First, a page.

Even without human error, the potential for hospital-acquired infections is immense. There are thousands of patients coughing and touching furnishings and other items, which are then touched by relatives and staff. It is almost impossible to prevent the spread of disease and infection in this environment.

And this doesn’t even factor in issues of inappropriate treatment, over-treatment, over-medication, or unnecessary surgeries, which can result in a poor prognosis for individuals who may already be in fragile health.

I am not a big fan of politicizing an issue, but this transcends politics. Hospitals attract the sickest of the sick people.  That is what they are there for, but we as an industry need to focus on reducing the potential for preventable deaths in hospitals.

We need to focus on directing people to healthier options — whether non-surgical alternatives, the best providers, or non-hospital based surgeries and treatment.

We may never know when our actions prevent a health complication, or even death, but any time we can lower a patient’s risk, everyone is better off.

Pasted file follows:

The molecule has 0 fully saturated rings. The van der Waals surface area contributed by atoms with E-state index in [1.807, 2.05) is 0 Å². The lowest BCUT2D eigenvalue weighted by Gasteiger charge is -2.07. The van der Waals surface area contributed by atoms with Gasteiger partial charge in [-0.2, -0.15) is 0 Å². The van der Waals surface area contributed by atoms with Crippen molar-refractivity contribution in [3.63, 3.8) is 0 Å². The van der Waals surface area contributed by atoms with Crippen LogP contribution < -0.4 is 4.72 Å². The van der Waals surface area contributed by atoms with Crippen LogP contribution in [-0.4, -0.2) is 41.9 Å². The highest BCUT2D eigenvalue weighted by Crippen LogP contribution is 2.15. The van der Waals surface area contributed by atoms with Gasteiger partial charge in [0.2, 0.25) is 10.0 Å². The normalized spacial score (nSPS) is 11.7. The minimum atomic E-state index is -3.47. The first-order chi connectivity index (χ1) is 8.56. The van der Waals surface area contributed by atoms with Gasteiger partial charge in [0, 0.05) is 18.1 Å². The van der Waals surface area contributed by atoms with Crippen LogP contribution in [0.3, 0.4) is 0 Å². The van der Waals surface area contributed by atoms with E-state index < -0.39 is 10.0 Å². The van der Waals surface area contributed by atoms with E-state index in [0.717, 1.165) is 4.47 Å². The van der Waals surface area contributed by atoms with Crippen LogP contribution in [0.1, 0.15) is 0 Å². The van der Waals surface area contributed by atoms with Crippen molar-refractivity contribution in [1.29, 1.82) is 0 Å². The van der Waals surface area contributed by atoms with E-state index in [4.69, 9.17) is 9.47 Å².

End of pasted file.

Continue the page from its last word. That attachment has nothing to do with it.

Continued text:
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Risk Insider: Allan Ridings

Do You Know if Your Electronic Communications are HIPAA Secure?

By: | August 19, 2014 • 2 min read
Allan Ridings is a senior risk management & patient safety specialist at the Cooperative of American Physicians, Inc. He has more than 25 years of experience in risk management and health care operations. He can be reached at aridings@capphysicians.com.

As ubiquitous as text messaging is, many wonder why doctors can’t freely text with their patients. But regulators are clear on this. Text messaging is too vulnerable to information theft to be used unguarded in provider-patient communication.

The responsibility to secure medical information is clearly outlined and enforced by the Health Insurance Portability and Accountability Act or HIPAA.

In order to manage the risk of new forms of electronic communication, there are specific rules for health care professionals to follow when using text messaging and email as provided by the Centers for Medicare and Medicaid Services Office for Civil Rights (ORC).

Below are best practices regarding electronic messaging of patient information.

What’s the importance of security and encryption in relation to text messaging in health care?

The Joint Commission states that in addition to its violations of HIPAA, unencrypted text messaging provides no way to verify the identity of the person sending the message or to retain the information sent and validate it as part of the medical record.